How difficult is the trek?
The Rohil Basmai Valley trek is classified as a trek of moderate difficulty. The trek has sections with a few ascents and descents which require considerable preparation. The altitude gain is progressive and the grade of difficulty builds up slowly, giving you ample time to acclimatise and settle down. The numerous mountain stream crossings along the trail need to be negotiated with care. Use the human chain method to cross them. A physically active child above the age of 15 can do this trek.
How to prepare for the trek?
Start slow with your fitness regime. You need to be in good physical condition before the start of the trek. On the 5th day of your trek, there is a rocky patch for which you will need trekking shoes with good grip. Expect intermittent rainfall on your trek and carry a poncho and backpack cover to avoid wet clothes.
Author: Ajay Nagaraju
This trail was explored and documented by Ankit Naithani, Trek Leader, Indiahikes.
How to get there?
Private cabs from Srinagar to Aru are available. The average cost of a cab ride is Rs. 2,700 one way. The average time taken to reach Aru is 3.5 hours and it’s recommended that you plan your journey in a way that you reach Aru no later than 6 pm.
After the completion of the trek, private cabs are available for your return journey to Srinagar. The same charge of Rs. 2,700 applies.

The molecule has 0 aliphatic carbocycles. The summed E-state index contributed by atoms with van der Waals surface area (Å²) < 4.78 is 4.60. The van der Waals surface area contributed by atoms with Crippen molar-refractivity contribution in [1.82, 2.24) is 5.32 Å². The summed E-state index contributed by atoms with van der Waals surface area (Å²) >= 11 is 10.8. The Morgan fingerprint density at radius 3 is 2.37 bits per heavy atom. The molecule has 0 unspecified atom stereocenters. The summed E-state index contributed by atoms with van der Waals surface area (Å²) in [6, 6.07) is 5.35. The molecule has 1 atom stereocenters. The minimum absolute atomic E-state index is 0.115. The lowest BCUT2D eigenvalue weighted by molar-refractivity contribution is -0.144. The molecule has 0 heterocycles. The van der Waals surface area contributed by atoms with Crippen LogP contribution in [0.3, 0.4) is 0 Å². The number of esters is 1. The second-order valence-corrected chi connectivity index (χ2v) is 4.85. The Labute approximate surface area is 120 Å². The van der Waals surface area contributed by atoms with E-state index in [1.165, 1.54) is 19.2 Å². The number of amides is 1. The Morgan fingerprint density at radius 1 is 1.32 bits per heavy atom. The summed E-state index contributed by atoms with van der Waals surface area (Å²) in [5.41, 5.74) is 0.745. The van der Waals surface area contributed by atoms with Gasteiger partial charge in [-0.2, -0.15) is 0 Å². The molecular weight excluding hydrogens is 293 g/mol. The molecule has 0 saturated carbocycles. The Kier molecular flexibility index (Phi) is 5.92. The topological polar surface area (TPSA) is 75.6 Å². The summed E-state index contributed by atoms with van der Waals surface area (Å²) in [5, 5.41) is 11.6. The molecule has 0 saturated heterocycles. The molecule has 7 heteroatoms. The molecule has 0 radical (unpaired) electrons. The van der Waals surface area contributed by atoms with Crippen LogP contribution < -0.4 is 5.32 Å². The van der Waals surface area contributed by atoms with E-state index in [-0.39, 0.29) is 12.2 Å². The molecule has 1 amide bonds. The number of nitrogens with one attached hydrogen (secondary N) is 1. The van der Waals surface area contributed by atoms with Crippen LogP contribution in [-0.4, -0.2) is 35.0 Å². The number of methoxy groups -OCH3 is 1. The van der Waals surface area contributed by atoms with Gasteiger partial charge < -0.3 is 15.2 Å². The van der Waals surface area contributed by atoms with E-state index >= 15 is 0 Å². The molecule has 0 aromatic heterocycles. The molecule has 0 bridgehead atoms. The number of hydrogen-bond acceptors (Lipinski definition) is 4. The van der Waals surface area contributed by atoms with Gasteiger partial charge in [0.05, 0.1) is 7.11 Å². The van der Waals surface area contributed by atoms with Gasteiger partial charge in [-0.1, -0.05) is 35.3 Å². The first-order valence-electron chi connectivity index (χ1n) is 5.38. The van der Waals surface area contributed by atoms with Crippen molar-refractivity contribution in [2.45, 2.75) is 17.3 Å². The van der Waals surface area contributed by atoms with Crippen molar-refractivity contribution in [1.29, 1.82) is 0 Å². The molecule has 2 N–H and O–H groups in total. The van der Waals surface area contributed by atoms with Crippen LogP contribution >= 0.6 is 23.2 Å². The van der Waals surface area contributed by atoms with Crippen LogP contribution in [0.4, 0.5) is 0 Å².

Rohil Basmai Valley Trek Guide
Day 0: Getting to the base camp – Aru
Pahalgam is about 100 km from Srinagar and Aru is 12 km away from Pahalgam. Pahalgam is a more familiar place around Srinagar so if you are reaching on your own, take a shared vehicle from Srinagar to Pahalgam. It takes about 3 hours to get there.
From Pahalgam, Aru is right across the Lidder River. It takes another half an hour to cover this distance. Today, after a 4 hour drive from Srinagar you reach Aru by 6 pm. There are plenty of places to stay at Aru, though they are a tad expensive. The acclimatisation process starts today.
Day 1: Trek from Aru to Lidderwat
- Altitude: 7958 feet to 9131 feet
- Distance: 10 kms
- Time taken: 6 hours
- Trail type: Gently climbing long trail
It is a gentle but long climb from Aru to Lidderwat covering a distance of 10 km in 6 hours. The trail to Lidderwat starts to climb straight out of the village, following the course of the Lidder River. Follow the wide trail past the agricultural department’s fence. Look back to take a commanding view of the entire region of Aru. The trail gets into a cluster of fir trees and continues to climb. Half an hour later, the trail pops out at a clearing called Dalla near Gujjar huts.
Out of the pine trees, the trail gently climbs a mound, from the top of which is one of the most fascinating sceneries of the day. The Lidder River meets with the trail at the valley bottom, spreading out in springs. Next to the river are grassy glades where the trail runs. Beyond, the Lidder rushes out of a curve around more gorgeous fir forests. It takes about half hour to cross this lovely section of the trail and enter the cluster of firs once again. Across the forest and ten minutes later, are the superb meadows of Lidderwat. There are a few Gujjar huts that signal Lidderwat.
A sensible option is to drop down to the wooden bridge, climb out of the meadows on the other side and camp anywhere. On the other side are lovely clear streams running across the meadows – this is vitally important if you are camping for the night. Pahalgam District Authority huts for accommodation. There are also plenty of places to pitch camp.The Lidderwat camping site is a dream. Clear streams run across the meadows. Spare time to take long walks that stretch to either ends of the meadows.